33
Determining Q-point (Graphical)
The I-V characteristic of the MOS describes the full range of values that the MOS can take.
However, the MOS works only at one value of ID, VDS and VGS when put in a circuit. It is
the circuit that imposes this constraint on the MOS. Hence to find the Q-point we also need
to consider the characteristics of the circuit as well: this is defined by the load line.
Given: VGG = 2.4V; VDD = 10V; RD = 100Ω
The Q-point is found at the intersection
of the load line and the I-V curve.
Load line: Apply KVL around the right side mesh,
VDD = VDS + IDRD
Since we want to draw this on the I-V curve, we should express this as ID against VDS:
ID = VDD/RD – VDS/RD
EE2301: Block C Unit 2
34
MOSFET amplifiers
But how do we achieve the function of an amplifier from the concept of the Q-point? We
can see this graphically.
Initially, VGS = 2.4V, while ID = 52mA and VDS = 4.75V
Now if VGS was dropped slightly by 0.2V, then VDS ≈ 6.4V (+1.65V)
Now if VGS was instead increased from 2.4V by 0.2V, VDS 2.8V (-1.95V)
VGG forms the input and VD is the output
We see that for a peak to peak change in the input by 0.4V, we see a peak to peak
change in the output by 3.6V  Output is amplified!
EE2301: Block C Unit 2
35
Find Q-point by calculation
We have seen how to determine the Q-point of the MOS graphically. This example shows
how we can do the same but now using calculation.
Given: VGG = 2.4V; VDD = 10V; RD = 100Ω; VT = 1.4V; K = 52mA/V2
Since the source is connected to ground, it becomes obvious that VGS = 2.4V
Now we still need to find VDS and ID (2 equations). To do so we can apply KVL around
the right-hand mesh. To get another equation, we use the formula to find ID when MOS
is in saturation (this is a lot simpler than that for triode state).
Applying KVL to right-hand mesh:
VDD = VDS + IDRD 10 = VDS + 0.1*ID
Next, we use the drain current formula for saturation mode:
ID = K(VGS – VT)2 ID = 52*(2.4 – 1.4)2 = 52mA
From this, we can then find VDS VDS = 4.8V
Is it saturation? Check: VGD = -2.4V (less than VT) YES!!
EE2301: Block C Unit 2
36
EE2301: Basic Electronic Circuit
Recap in last lecture
EE2301: Block B Unit 2
37
Summary of operating modes
 Cut-Off:
VGS < VT, VGD <VT
 Linear/Triode/Ohmic:
VGS > VT, VGD> VT
 Saturation:
VGS > VT, VGD < VT
For n-channel
enhancement MOS
EE2301: Block C Unit 2
38
Operating Regions
SATURATION
CUTOFF
EE2301: Block C Unit 2
39
Biasing aMOSFET (Q-point)
A change in VGS is AMPLIFIED
by 9 times in VDS!!
VGS=2.2V, VDS=2.8V
VGS=2.4V, VDS=4.75V
Vpp =0.4V
VGS=2.6V, VDS=6.4V
Vpp = 3.6V
EE2301: Block C Unit 2
40
EE2301: Basic Electronic Circuit
Let’s con’t
EE2301: Block B Unit 2
41
Self-biasing MOS amplifier
The previous circuit requires a voltage source to bias the gate. One disadvantage is
this takes up space. The self-biasing MOS amplifier takes care of this problem.
Determine VGS, VDS, and ID for the following MOS amplifier, given that:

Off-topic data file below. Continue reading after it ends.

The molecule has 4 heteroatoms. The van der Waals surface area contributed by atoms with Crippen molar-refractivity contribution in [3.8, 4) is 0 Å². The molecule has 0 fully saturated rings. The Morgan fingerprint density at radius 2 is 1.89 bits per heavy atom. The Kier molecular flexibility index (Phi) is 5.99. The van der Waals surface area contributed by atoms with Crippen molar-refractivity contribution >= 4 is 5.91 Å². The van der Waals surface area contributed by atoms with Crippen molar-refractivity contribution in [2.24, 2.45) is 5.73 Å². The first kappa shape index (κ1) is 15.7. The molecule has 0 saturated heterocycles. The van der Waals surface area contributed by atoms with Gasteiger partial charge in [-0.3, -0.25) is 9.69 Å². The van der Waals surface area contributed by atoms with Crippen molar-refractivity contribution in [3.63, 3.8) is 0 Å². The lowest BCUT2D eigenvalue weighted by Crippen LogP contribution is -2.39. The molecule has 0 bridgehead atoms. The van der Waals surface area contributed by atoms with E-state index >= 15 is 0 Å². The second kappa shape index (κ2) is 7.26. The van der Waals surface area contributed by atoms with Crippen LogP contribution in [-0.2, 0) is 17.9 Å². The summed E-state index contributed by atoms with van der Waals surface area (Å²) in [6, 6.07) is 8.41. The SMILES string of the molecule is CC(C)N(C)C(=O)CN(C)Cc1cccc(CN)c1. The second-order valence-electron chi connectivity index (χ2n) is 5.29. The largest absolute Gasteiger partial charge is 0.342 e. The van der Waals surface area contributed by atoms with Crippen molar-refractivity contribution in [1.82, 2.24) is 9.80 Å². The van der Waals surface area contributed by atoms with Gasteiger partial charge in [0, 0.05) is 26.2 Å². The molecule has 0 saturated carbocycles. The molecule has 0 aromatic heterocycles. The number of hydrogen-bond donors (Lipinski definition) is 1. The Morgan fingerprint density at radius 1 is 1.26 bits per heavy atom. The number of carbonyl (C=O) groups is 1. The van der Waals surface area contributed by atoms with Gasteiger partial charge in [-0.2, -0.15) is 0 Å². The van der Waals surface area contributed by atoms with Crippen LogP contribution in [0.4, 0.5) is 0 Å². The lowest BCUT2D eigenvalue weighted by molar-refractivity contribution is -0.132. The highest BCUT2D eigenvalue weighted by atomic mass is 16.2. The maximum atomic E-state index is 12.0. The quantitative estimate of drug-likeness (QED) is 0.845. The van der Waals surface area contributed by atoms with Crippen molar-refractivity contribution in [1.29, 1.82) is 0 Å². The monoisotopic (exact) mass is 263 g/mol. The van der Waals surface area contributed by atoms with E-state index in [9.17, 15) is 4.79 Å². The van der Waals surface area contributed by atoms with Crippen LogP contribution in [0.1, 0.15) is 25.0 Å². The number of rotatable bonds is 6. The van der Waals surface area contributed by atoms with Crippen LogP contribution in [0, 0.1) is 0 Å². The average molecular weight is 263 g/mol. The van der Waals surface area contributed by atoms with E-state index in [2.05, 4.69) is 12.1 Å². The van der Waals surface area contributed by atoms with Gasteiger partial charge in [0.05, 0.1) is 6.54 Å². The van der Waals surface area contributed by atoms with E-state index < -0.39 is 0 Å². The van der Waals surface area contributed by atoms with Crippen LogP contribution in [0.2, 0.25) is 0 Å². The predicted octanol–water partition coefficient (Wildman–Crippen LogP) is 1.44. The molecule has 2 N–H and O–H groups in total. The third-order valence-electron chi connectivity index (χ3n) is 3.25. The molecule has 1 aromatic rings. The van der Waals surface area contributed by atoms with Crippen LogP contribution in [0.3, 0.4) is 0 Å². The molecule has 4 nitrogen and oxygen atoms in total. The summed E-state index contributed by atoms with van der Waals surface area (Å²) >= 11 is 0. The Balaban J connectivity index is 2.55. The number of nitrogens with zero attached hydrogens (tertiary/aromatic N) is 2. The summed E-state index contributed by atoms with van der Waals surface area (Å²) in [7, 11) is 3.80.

R1 = R2 = 1MΩ; RD = 6kΩ; RS = 6kΩ; VDD = 10V; VT = 1V; K = 0.5mA/V2
Begin by first finding the gate voltage:
R2
VG 
VDD  5V
R1  R2
Next we assume the MOS is in saturation and then check to
see if this assumption (VGS>VT and VGD<VT) is correct
(formula for saturation is a lot simpler than for triode state,
thus easier to work with):
ID = K(VGS – VT)2 ; where VGS = VG - IDRS
ID = 0.5(5 – 6ID – 1)2
18ID2 -25ID + 8 = 0  ID = 0.89mA or 0.5mA
EE2301: Block C Unit 2
42
Self-biasing MOS amplifier
Only one of these solutions is valid for our case: thus we need to check each one in turn to
see which of these makes physical sense.
But what do we use ID to check for? A hint is that we still have not found the value of VDS
up till this point. We have assumed that it is a value that corresponds to the saturation
mode. We can substitute ID into the right-hand mesh to find VDS since we can see that:
VDD = VDS + ID(RD + RS)
First we try ID = 0.89mA:
VDS = 10 – 0.89*12 = -0.68V (REJECTED: VDS should be positive)
Now we try ID = 0.5mA:
VDS = 10 – 0.5*12 = 4V (ACCEPTED: this makes sense)
Finally, now that we know VDS, we can then use this information to verify if our starting
assumption (that the MOS is in saturation) was true. To do this, we find VGD:
VGD = VG – (VDS + IDRS) = 5 – (4 + 0.5*6) = -2V <VT ;
VGS = VG-IDRS = 5 – (0.5*6) = 2V > VT
This indicates the MOS is in saturation, thereby confirming our starting assumption.
EE2301: Block C Unit 2
43
Example (Prob 11.9)
The NMOS transistor shown in figure has VT=1.5V and
K=0.4mA/V2. If VG is a pulse with 0 to 5V, find the voltage
levels of the pulse signal at the drain output. Assume the NMOS
is in saturation region when VG=5V
Since VT = 1.5 V, with vG = 0 V, vGS <
VT, the transistor is cut off. Therefore,
vD = 5 V.
When vG = 5 V, and assuming that the
transistor is in the saturation region:
iD = k (vGS - VT)2 = 0.4 (5 - 1.5)2 = 4.9
mA. Therefore, vD = 5 - 4.9´1 = 0.1 V.
EE2301: Block C Unit 2
44
Small signal equivalent circuit
 The MOS is inherently a non-linear device (basic circuit
theory is based on linear problems)
 Within a small range, we see from the I-V characteristic that
we can approximate its behavior as linear
 This allows us to analyze a MOS amplifier using the I-V graph
 We can instead define the linear characteristics of the MOS for
a given Q-point
 We can do so using a small signal equivalent circuit
 Now we can analyze the MOS using the linear circuit theory
we have learnt so far
EE2301: Block C Unit 2
45
Small signal equivalent circuit
 Linearizes the characteristics of a MOSFET (which is otherwise
nonlinear) for a given operating point
 Only valid for a particular operating point
 Only valid for small varying signals
rd
VDS
rd 
I D
VGS
I D
, gm 
VGS
VDS
id = gmvgs + vds/ro
Mathematics will not
covered in this course
EE2301: Block C Unit 2
46
EE2301: Basic Electronic Circuit
End of Block C Unit 2
EE2301: Block B Unit 2
47